We each have our own splendor—our own specific, unique mix of gifts from God. We were created to blossom, each in our own ways. Whether we are woman or man, our confidence should not be placed in some misguided idea of perfection. Instead, it should be rooted in the fact that we are created to blossom, and the world needs the flowers we have to offer. I do not need to compete with the power of your flower; instead, I need to nurture my own nature and believe that God has called me to do just that. It’s time to stop thinking so much, step out with confidence, and act.

When in your life have you lacked confidence? When have you been able to blossom? Where in your life might you find opportunities to encourage younger generations of women, and men, in the art of confidence-building?


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Patchwork Road

I made a quick trip back to New Mexico this past week. For the first time, I found myself consciously viewing the area where I used to live from a visitor’s perspective. I actually stopped and took pictures at a number of points on the drive, in part with an eye to Instagram posts, but also from the perspective of capturing the amazing summer clouds. And, with my photographer’s eye “switched on,” I found myself noticing things that had not caught my attention when I lived in the area.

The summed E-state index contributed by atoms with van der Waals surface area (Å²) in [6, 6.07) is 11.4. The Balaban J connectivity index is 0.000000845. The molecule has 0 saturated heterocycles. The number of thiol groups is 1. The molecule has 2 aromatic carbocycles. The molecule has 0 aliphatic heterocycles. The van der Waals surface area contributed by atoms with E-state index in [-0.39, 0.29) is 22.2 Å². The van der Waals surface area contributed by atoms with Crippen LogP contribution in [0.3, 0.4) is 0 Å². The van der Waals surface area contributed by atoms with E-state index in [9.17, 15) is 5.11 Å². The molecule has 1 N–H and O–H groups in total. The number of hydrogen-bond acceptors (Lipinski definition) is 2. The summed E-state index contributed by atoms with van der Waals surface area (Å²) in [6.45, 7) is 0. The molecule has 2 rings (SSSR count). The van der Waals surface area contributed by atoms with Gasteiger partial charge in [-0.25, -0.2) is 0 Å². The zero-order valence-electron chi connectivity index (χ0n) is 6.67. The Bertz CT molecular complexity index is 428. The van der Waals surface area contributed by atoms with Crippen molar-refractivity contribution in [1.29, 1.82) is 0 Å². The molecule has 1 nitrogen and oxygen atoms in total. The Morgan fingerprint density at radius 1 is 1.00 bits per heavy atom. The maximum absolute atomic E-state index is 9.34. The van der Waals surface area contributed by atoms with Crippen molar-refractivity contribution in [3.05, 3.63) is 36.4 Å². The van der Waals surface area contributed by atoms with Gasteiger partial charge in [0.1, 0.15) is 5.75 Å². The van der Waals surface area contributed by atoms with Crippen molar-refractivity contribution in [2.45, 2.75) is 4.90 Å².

IMG_3009This patch of roadway between Lordsburg and Silver City caught my attention because of its patchwork nature. Like so many roads in this country, its rough spots have been patched over, to the point that, in some places, it actually looked like a patchwork quilt, complete with a different color trim.

This road represents, for me, our own life journeys. God lays the foundation, including the shoulders of the road. We come along and lay down other layers: our own agendas, hopes and dreams. These strata are comprised of everything from the food we eat to the moves we make. Then, over time, things happen: accidents and scrapes, cracks and bulges. Others come along and either increase the stresses on our journey or help us patch things over.

At some point, we must recognize that each of our journeys are not, fundamentally, ours at all. Each is laid upon a base—our bodies and souls—that was crafted by our Creator. Each is profoundly influenced by those we meet along the journey, who either help or hinder us along the way—as we also share our own patchwork contributions with others. Yes, we do our part to fashion our journey—but even the choices we make are influenced by the teaching and opinions of others. Just as the scraps in a traditional patchwork quilt are collected from a variety of sources and pieced into a new creation, our journeys are never ours alone.

Of course, this also means that we can look with delight—or sometimes chagrin—at the patchwork contributions we make to others’ roads. Our capacity for influencing others’ journeys comes with responsibility—for contributing patches instead of stresses, resurfacing instead of additional cracks.

Who have been the most significant patchwork contributors to your road? When have you been able to provide patches for others’ journeys? Have you taken time, then or later, to give thanks to God, and to those others, for their support?